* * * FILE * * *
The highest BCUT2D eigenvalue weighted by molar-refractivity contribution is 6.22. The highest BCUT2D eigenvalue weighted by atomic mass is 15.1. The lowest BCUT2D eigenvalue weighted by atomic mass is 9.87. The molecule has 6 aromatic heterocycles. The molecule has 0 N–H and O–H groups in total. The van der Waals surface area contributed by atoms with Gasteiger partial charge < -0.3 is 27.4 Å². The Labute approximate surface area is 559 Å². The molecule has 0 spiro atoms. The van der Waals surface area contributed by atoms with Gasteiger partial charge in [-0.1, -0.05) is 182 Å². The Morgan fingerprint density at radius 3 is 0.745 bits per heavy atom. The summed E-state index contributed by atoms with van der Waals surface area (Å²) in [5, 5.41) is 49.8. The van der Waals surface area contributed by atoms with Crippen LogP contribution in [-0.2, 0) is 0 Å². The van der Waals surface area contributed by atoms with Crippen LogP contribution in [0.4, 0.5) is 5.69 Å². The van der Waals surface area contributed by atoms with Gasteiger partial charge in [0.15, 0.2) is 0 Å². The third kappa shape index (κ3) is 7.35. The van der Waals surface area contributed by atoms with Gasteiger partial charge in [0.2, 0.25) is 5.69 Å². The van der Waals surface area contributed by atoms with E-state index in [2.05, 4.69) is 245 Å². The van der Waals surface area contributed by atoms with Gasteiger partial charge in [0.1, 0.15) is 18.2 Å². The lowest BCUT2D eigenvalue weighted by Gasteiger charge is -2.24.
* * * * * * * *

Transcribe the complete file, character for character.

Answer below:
The highest BCUT2D eigenvalue weighted by molar-refractivity contribution is 6.22. The highest BCUT2D eigenvalue weighted by atomic mass is 15.1. The lowest BCUT2D eigenvalue weighted by atomic mass is 9.87. The molecule has 6 aromatic heterocycles. The molecule has 0 N–H and O–H groups in total. The van der Waals surface area contributed by atoms with Gasteiger partial charge < -0.3 is 27.4 Å². The Labute approximate surface area is 559 Å². The molecule has 0 spiro atoms. The van der Waals surface area contributed by atoms with Gasteiger partial charge in [-0.1, -0.05) is 182 Å². The Morgan fingerprint density at radius 3 is 0.745 bits per heavy atom. The summed E-state index contributed by atoms with van der Waals surface area (Å²) in [5, 5.41) is 49.8. The van der Waals surface area contributed by atoms with Crippen LogP contribution in [-0.2, 0) is 0 Å². The van der Waals surface area contributed by atoms with Crippen LogP contribution in [0.4, 0.5) is 5.69 Å². The van der Waals surface area contributed by atoms with Gasteiger partial charge in [0.15, 0.2) is 0 Å². The third kappa shape index (κ3) is 7.35. The van der Waals surface area contributed by atoms with Gasteiger partial charge in [0.2, 0.25) is 5.69 Å². The van der Waals surface area contributed by atoms with E-state index in [2.05, 4.69) is 245 Å². The van der Waals surface area contributed by atoms with Gasteiger partial charge in [0.1, 0.15) is 18.2 Å². The lowest BCUT2D eigenvalue weighted by Gasteiger charge is -2.24.